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Film review: Brokeback Mountain

I really shouldn’t see a film after the Oscar nominations are announced; it colours the way I see the film. ‘Why does this deserve to be nominated?’ my annoying inner voice shouts.

There were a lot of women in the cinema I saw the film, for two main reasons: it is a tragic love story; and there are two, young, hot male film stars getting naked and trying some man-on-man action. However, the gay thing isn’t much of an issue. It is just the barrier necessary in a love story – the Reason Why They Cannot Be Together. From the enemy families of Romeo and Juliet, or the class divide of the silly Titanic, or being on opposite sides of the USA in Sleepless in Seattle, or being friends in When Harry Met Sally …, there must be an obstacle to true love. Here, it just happens to be homosexuality in 1960/1970s cowboy country.

Ennis (Heath Ledger) and Jack (Jake Gyllenhaal) are given the job of tending sheep on Brokeback Mountain. While there, a physical act of love begins a relationship they don’t fully acknowledge – ‘I ain’t queer’. They both part ways: Ennis to marry his girl and lead a life of tough poverty, whereas Jack finds marriage with the daughter of a tractor salesman and comfort. They don’t forget each other, and the years are spotted with a regular ‘fishing trip’ where they can be together again.

They can never be together – this is middle America, after all, especially in the tough world of cowboys, where Ennis saw the corpse of one of the men who had been in a relationship that wasn’t condoned by the townsfolk. Jack wants them to be together, but Ennis keeps his strength of steely determination in reality. And, like all tragedies, it can never end happily …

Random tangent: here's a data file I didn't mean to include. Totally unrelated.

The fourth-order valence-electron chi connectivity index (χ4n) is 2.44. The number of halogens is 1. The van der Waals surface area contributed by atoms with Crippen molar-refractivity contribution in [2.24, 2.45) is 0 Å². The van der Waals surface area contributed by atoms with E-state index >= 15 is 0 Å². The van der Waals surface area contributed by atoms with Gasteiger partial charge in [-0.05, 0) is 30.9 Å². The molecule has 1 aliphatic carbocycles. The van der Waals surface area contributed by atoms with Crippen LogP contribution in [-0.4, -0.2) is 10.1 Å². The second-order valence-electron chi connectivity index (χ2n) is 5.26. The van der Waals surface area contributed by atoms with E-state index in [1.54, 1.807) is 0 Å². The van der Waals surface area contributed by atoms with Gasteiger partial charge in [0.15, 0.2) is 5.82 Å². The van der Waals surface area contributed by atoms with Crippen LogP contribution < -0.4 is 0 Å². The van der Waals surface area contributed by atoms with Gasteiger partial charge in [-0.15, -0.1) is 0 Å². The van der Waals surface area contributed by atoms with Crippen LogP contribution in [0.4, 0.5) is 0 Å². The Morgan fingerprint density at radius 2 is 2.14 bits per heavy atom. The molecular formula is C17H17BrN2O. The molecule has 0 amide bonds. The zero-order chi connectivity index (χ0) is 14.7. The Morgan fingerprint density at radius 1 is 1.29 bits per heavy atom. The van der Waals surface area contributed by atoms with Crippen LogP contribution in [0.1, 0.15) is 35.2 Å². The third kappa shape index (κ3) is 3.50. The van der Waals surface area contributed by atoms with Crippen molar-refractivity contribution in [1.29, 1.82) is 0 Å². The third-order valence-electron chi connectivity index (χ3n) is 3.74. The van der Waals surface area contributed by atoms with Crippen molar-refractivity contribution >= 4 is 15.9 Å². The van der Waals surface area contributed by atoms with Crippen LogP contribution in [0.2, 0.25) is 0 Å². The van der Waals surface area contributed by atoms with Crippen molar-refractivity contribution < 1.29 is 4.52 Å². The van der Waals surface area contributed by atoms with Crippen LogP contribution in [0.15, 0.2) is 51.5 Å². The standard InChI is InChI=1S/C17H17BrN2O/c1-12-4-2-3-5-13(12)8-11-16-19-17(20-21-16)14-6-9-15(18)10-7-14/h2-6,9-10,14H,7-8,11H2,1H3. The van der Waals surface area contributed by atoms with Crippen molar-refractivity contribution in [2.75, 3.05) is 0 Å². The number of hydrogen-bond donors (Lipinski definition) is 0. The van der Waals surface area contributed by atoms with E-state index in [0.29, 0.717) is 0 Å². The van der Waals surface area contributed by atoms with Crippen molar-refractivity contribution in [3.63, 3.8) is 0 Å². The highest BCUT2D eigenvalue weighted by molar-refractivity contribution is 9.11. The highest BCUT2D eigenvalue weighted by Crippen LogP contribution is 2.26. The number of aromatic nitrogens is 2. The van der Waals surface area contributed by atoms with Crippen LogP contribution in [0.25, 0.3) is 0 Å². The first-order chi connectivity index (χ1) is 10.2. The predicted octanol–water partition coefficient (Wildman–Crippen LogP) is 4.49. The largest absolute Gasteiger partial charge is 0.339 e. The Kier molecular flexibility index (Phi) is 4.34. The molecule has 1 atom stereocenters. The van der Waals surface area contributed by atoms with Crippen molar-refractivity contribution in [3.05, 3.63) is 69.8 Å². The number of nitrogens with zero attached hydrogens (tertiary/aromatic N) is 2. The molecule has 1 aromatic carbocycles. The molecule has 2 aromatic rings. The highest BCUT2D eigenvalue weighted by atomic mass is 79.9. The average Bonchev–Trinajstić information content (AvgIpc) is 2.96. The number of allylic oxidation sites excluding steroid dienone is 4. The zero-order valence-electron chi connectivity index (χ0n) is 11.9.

This film is beautiful. Ang Lee directs at a slow, composed pace, allowing the emotions to develop and letting the story unfold at a more relaxed pace. The scenery is stunning, an elemental splendour to match the intensity of the feelings the men have for each other. The actors in the main roles bring a lot to their acting; Ledger inhabits the hardness of the character of Ennis, and Gyllenhaal provides the heart of the relationship. (It is a shame that the tactics of Oscar voting means that the actors are split into leading role and supporting role, respectively, as they are most definitely co-leads. Could you imagine the furore if the woman in a love story was relegated to being called a supporting role?) I don’t see why Williams was nominated, as she does very little to merit it, the closest she gets being the scene where she discovers Ennis & Jack together.

Time will tell if this film is a classic, but it is a very good film. A strong emotional resonance pervades a small story of big love. I’m not sure if it is the best film of the year, but can see the Academy giving it the big award – it is an old-fashioned, if slightly unusual, love story.

Rating: DAVE

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